Proving that you can bet on almost anything sports-related and then crunch the resulting data and write about it, Pro Football Focus published what might be the most fascinating mock draft of the year.
Let’s look at their methodology and intent first:
(bolding mine, to signify intent)
(This mock draft) is based on our interpretation of the current betting markets, with betting lines courtesy of our friends at DraftKings and other places. This differs slightly from Benjamin Robinson’s great work on Grinding the Mocks, which uses mock draft data and models built from them to make predictions on draft position. Both are wisdom-of-the-crowd approaches; it is just that the crowds differ.
This mock is intended to be predictive by its very nature, but there are a few editorial assumptions here. Additionally — and unlike a few years prior — there are not robust markets for players after around Pick 14, so inferences past that point are extremely noisy. All lines are as of April 12 and are from DraftKings Sportsbook unless otherwise specified, although previous prices were also considered.
Let’s emphasize the bolded portion one more time . . .
This mock draft is supposed to PREDICT what will happen in the first round of the actual NFL Draft on April 27.
Note: For the results-oriented among us, there is an image that shows the entire first round at the end of this article, and for those that are curious how accurate this approach might be, the results of last year’s market-implied mock draft are addressed in the Bonus Coverage section.
Ready to see who the Seahawks add to their roster if the sports-betting public is right?
Round 1, Pick 5: EDGE Will Anderson Jr., Alabama
The 12s go wild !!!
Lumen Field opens the gates and Seattle throws a spontaneous party that spills into Day Two of the draft.
Will Anderson is a Seahawk !!!!!!!!!!!!
And, yes, that’s 12 exclamation points on that thar’ sentence.
Here’s what PFF shared about the pick:
There is an 80% implied probability of the Alabama pass-rusher being the first non-quarterback drafted. The market is paying a 33.3% chance that Anderson goes No. 3, and if not, a slide to No. 5 looks like the likely outcome.
And, because it’s relevant to understanding why PFF has Anderson sliding to us at #5, here’s PFF’s prediction for pick #3 and the accompanying write-up:
Richardson recently moved to a minus price to be selected third, with the Cardinals expected to become sellers when it’s their turn on the clock.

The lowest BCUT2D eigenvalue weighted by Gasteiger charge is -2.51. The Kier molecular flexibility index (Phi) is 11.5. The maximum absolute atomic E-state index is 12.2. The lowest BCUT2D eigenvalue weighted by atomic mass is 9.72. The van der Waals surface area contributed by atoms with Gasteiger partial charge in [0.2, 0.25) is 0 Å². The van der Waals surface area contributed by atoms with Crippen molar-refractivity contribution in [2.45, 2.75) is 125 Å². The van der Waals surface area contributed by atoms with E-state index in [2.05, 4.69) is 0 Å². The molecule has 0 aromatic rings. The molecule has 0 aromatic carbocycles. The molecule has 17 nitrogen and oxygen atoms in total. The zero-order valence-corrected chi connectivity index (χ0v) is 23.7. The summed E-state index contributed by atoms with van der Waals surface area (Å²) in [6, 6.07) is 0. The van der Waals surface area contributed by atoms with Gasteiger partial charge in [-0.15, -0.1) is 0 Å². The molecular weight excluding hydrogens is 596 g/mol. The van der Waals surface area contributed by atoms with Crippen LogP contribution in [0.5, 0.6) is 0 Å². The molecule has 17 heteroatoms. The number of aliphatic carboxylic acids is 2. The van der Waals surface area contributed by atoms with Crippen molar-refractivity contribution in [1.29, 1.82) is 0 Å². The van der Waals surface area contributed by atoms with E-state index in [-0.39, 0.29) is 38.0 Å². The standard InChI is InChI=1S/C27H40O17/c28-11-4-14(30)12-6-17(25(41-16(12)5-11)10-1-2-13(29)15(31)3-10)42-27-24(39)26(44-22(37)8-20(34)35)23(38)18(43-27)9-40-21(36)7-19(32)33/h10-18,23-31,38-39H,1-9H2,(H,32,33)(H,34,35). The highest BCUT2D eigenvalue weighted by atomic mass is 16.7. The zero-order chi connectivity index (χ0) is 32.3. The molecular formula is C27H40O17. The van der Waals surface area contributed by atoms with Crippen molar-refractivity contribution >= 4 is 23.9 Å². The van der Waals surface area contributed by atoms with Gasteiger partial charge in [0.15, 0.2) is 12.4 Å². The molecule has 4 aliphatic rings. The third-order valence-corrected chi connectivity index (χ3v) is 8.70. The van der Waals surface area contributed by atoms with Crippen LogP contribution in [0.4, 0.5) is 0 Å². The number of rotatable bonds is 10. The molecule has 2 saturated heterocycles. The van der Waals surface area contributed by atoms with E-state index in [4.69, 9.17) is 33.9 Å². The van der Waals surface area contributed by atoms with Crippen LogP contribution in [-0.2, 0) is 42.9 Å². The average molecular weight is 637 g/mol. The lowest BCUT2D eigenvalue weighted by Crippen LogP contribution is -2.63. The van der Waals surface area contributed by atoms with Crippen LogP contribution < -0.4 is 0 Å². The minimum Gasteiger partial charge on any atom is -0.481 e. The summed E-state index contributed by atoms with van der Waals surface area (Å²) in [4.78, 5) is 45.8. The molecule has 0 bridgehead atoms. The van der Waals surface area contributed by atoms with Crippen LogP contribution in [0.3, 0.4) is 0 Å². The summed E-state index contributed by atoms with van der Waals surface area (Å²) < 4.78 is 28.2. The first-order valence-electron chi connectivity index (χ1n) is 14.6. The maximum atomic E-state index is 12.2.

Round 1, Pick 20: DT Calijah Kancey, Pittsburgh
Everyone wants Seattle to go quarterback in the first round, but this approach to their two picks could set them up with years of productive play at the key positions along the defensive line.
I don’t agree with the first part of that write-up (everyone is A LOT of people), but the second part sure seems true.
Here are some other notable predictions from this market-implied mock draft:
Quarterbacks go 1-2-3-4.
At this point, it wouldn’t be a shock, but it would be historic because no draft has ever had QBs come off the board with the first four picks.
Jalen Carter’s ‘slide’ ends in Sin City.
Tyree Wilson ends up about 2,600 miles away from Seattle.
That’s a ‘shout out’ to the 17,432 mock drafts that have given the Seahawks a player that doesn’t fit their scheme with the 5th overall pick.
No running backs are selected in Round One.
Just kidding! Bijan Robinson actually goes to one of the worst places imaginable: the Philadelphia Eagles (at #30).
It could have been worse - he could have landed with one of our NFC West rivals . . . or the Kansas City Chiefs.
Note: If Robinson is still on the board in the late-20s on April 27th, I will be praying for Seattle to move up from #37 to grab him. Someone will have to call and tell me though cuz I’ll have broken every TV in my home when we passed on him at #20.
Now, as promised, here is the entire first round of PFF’s ‘Market-Implied’ Mock Draft: